5 lectures at The Hague, November 13-18, 1923 (CW 231)
What is our relationship to the planets we see in the night sky? Does the cosmos have any affect on our individual lives? Modern science tells us that we are an insignificant accident in a vast, indifferent universe. Rudolf Steiner maintains that we are intimately enmeshed with the whole cosmos, right down to the very structure of our physical bodies.
In these talks, Steiner explores our relationship as individuals to the spiritual cosmos—where we will all become cosmonauts one day. The key to being at home in the universe is to comprehend the significance of our individual, physical lives on Earth and what happens when we leave our physical bodies behind.
Steiner describes his view of our journey after death and our subsequent return to Earth and a new life. He describes the “planetary” spheres through which we pass and how they affect our future life. He shows us how our character and actions on Earth affects us after we die, and how those experiences in turn shape our next physical life.
This is not just more information to add to our already overloaded store of abstract concepts; Steiner gives imaginative exercises that help us explore our suprasensory, spiritual nature. We can begin right now to act more consciously by recognizing the concrete nature of morality and the real consequences of our present lives.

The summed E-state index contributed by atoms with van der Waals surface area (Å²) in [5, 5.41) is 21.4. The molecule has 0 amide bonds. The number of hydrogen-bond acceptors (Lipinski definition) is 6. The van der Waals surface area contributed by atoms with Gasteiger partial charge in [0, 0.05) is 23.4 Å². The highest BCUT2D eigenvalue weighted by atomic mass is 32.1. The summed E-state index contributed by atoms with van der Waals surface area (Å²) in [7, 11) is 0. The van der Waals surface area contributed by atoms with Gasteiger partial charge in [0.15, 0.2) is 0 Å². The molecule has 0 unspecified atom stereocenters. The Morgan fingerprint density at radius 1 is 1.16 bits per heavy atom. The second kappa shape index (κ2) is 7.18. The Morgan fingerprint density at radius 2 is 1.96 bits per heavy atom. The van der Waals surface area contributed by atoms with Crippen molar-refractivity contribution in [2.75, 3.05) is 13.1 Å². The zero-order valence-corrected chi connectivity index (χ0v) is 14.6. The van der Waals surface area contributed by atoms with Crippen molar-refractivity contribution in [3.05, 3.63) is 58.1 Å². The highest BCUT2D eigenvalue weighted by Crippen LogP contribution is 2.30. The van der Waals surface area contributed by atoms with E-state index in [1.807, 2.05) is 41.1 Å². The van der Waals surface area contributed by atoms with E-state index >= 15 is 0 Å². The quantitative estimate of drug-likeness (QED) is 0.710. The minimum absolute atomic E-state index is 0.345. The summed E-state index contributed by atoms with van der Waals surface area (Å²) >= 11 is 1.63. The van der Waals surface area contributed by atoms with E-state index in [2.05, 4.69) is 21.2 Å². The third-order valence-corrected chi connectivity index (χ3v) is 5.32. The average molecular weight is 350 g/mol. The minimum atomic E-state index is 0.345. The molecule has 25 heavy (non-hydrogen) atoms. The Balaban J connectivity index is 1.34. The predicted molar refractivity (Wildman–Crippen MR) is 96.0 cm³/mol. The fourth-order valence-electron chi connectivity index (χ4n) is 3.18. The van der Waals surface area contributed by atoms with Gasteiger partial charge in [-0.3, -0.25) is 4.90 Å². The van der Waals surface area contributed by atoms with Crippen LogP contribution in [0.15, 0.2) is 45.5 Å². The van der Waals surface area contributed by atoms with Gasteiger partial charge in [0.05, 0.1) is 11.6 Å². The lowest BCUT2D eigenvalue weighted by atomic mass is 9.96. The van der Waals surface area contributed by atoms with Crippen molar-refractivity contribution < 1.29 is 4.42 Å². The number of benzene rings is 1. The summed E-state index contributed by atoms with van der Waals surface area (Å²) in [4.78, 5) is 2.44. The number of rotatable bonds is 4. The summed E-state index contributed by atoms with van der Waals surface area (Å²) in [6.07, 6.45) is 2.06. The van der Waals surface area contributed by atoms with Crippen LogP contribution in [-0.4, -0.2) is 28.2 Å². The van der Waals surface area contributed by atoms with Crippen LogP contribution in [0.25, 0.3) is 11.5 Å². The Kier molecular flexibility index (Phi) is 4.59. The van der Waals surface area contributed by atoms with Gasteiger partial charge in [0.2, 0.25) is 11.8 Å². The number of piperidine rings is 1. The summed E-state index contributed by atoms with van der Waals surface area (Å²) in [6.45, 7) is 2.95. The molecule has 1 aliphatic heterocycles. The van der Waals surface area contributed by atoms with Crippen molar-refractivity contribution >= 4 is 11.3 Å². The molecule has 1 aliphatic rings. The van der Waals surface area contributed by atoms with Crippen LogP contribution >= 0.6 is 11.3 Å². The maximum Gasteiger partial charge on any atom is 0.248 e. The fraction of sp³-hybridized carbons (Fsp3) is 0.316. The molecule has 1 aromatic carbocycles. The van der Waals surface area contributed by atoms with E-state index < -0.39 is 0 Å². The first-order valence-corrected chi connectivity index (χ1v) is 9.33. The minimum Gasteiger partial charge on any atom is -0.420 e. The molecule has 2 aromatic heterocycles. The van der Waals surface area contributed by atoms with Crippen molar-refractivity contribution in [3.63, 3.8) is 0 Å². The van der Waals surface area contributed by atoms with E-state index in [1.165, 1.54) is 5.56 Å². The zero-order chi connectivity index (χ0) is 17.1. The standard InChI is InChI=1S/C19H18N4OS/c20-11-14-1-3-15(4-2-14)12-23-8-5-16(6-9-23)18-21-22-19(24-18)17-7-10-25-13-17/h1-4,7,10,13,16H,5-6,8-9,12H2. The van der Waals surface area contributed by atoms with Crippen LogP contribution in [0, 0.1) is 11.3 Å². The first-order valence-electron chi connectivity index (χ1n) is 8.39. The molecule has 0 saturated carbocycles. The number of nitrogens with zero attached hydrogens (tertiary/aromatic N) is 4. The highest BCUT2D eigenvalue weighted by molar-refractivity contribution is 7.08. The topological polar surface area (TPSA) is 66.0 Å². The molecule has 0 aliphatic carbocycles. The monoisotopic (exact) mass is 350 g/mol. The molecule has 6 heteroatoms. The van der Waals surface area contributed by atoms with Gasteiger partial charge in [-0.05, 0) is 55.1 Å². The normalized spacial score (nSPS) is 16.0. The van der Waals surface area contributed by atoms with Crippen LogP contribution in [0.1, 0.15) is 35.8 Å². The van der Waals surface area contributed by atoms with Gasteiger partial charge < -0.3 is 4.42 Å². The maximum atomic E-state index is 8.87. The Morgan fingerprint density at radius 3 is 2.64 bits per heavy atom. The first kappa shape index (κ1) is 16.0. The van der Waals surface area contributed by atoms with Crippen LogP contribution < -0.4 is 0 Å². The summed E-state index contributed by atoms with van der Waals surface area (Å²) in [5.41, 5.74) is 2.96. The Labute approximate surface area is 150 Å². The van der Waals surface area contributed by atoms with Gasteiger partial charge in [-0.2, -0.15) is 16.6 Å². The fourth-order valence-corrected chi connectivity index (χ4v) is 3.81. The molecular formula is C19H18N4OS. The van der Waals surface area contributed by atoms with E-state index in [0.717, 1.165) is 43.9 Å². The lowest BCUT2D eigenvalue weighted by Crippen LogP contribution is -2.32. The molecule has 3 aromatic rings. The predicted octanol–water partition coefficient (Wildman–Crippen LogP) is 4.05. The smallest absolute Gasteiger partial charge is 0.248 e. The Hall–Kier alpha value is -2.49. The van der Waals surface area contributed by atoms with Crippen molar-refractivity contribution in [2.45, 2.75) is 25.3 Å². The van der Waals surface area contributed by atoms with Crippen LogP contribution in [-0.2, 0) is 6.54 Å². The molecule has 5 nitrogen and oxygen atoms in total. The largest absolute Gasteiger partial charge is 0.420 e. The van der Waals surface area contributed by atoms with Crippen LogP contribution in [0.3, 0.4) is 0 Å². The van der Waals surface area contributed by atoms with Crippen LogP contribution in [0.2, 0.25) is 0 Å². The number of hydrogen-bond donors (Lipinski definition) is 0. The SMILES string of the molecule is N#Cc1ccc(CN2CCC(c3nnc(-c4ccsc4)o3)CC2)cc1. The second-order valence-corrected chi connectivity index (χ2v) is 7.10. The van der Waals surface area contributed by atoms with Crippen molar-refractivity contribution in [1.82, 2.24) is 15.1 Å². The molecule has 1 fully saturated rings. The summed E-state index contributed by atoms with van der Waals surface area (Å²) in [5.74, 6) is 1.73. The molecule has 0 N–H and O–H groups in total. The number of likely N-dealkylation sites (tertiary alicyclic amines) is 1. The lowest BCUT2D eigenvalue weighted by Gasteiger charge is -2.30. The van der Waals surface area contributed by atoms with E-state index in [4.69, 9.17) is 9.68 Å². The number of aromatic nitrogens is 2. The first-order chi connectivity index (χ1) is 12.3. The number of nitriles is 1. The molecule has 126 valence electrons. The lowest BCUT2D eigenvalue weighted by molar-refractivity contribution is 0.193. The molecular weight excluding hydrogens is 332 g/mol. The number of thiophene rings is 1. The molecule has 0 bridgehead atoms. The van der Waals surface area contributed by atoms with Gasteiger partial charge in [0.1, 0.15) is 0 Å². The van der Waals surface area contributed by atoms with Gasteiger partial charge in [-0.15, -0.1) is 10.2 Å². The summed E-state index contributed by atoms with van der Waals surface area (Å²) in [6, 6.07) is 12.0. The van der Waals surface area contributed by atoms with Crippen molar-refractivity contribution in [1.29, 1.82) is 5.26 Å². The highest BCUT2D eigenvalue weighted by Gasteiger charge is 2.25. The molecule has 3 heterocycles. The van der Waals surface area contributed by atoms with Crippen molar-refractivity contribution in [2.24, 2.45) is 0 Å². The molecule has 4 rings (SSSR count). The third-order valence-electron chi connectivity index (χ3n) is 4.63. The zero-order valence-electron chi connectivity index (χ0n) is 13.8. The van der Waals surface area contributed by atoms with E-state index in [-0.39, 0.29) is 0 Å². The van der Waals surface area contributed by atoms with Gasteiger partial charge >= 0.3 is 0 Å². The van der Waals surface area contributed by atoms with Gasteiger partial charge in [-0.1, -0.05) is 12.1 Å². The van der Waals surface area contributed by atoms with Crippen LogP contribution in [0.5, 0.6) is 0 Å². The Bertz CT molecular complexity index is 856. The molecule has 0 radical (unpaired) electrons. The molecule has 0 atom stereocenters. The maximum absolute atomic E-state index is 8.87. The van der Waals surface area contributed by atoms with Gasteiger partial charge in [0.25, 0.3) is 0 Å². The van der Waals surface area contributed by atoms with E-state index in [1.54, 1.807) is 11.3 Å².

The introduction and comprehensive afterword by Paul Margulies explain and contextualize Steiner’s text, revealing a message that is more vital and relevant than ever in our frenzied, materialistic times. This book can help us experience more meaning in life and become more at home as spiritual citizens of the universe.
- Introduction by Paul Margulies
- Lecture 1. “A Speck of Dust?”
- Lecture 2. “Interweaving Our Destinies”
- Lecture 3. “Through the Spheres”
- Lecture 4. “Through Midnight to Birth”
- Lecture 5. “Earth and the Mystery of Karma”
- Afterword by Paul Margulies
German title: « Der übersinnliche Mensch, anthroposophisch erfaßt. » An earlier English edition was titled Supersensible Man. This edition was thoroughly revised.